"What's a Perfect Movie? I'll tell you one: Rosemary's Baby. Just like Kelly Ripa, the 1968 thriller doesn't have one ounce of fat on it. Every frame packs a punch as you learn of Rosemary's growing horror as seen through her own eyes. As she realizes her husband's sold her body to the devil, so do you, and it's all done with suggestion, psychological insight, wicked humor, and spot-on casting. I couldn't think of a single way to improve on this movie; you just want to watch it again and again in awe--and I do, thanks to various cable channels." (Musto)

"Four former top Japanese officials have acknowledged that Japan has a secret deal with the United States to allow nuclear weapons into the country. Although the 1960 deal has been known in Japan since U.S. documents were declassified in the late 1990s, Tokyo has consistently denied it has any arrangement to allow nuclear-armed U.S. aircraft and vessels to stop over in the country without prior consultation. But now four former Japanese vice foreign ministers have confirmed the deal, the Japanese news agency Kyodo reported Monday." (UPI)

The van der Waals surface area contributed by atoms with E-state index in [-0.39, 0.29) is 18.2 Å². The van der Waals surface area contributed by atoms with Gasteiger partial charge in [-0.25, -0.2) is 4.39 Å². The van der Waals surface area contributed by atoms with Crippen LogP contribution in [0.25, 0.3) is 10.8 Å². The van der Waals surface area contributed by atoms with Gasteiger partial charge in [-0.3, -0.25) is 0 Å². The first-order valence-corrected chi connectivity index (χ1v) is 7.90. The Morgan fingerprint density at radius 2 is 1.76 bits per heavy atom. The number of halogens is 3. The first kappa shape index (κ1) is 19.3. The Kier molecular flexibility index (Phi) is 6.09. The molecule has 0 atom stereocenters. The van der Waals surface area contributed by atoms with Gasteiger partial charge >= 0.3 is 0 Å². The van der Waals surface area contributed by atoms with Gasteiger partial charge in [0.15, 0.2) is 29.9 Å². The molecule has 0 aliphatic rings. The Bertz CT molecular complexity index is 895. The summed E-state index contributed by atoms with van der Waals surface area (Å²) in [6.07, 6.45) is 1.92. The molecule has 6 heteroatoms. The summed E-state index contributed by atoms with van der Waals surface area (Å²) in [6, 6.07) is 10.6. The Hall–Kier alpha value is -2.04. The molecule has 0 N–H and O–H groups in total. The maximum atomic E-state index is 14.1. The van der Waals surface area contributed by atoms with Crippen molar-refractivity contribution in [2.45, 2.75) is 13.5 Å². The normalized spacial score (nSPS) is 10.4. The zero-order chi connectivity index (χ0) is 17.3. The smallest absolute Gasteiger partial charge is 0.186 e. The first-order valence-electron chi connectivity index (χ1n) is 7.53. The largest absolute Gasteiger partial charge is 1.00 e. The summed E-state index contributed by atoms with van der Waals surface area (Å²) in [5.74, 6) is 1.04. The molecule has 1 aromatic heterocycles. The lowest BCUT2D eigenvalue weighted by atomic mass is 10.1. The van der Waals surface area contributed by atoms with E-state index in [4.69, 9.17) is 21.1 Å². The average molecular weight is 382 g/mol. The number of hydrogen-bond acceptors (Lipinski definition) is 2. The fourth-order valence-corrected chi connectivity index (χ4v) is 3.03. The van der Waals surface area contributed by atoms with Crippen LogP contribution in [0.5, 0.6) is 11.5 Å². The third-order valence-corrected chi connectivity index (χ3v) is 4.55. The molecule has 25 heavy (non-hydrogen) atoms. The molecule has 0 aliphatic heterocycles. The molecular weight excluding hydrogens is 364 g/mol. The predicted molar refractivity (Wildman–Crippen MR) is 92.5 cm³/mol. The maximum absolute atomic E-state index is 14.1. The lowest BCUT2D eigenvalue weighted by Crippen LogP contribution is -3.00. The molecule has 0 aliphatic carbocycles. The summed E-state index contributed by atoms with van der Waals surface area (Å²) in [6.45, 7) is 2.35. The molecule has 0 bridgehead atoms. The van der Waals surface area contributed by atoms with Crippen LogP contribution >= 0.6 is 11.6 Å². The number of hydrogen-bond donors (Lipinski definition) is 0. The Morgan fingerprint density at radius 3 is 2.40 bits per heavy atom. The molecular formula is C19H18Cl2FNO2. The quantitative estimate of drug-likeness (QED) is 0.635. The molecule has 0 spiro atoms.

"Pixar and Disney celebrated their tenth straight number one smash with the 3D flying house flick Up which enjoyed a strong opening atop the North American box office. The new horror film Drag Me to Hell played well to those looking for a scare with its third place finish. Most holdovers fell by more than 50% from last weekend's holiday session but overall sales for the top ten still matched up to last year. Moviegoers spent the weekend with a grumpy old man and an adventurous young scout as the animated film Up debuted at number one with an estimated $68.2M from 3,766 locations. Averaging a stellar $18,109 per location, the PG-rated film continued Pixar's lucky streak which has seen every one of its offerings debut at number one in its first weekend of wide release. Grosses were boosted by extra surcharges that theaters collected for the 3D presentation, the first ever for Pixar. For example, New York City's Lincoln Square theater charges $12.50 for regular tickets, but $16.50 for Up in 3D." (Boxofficeguru)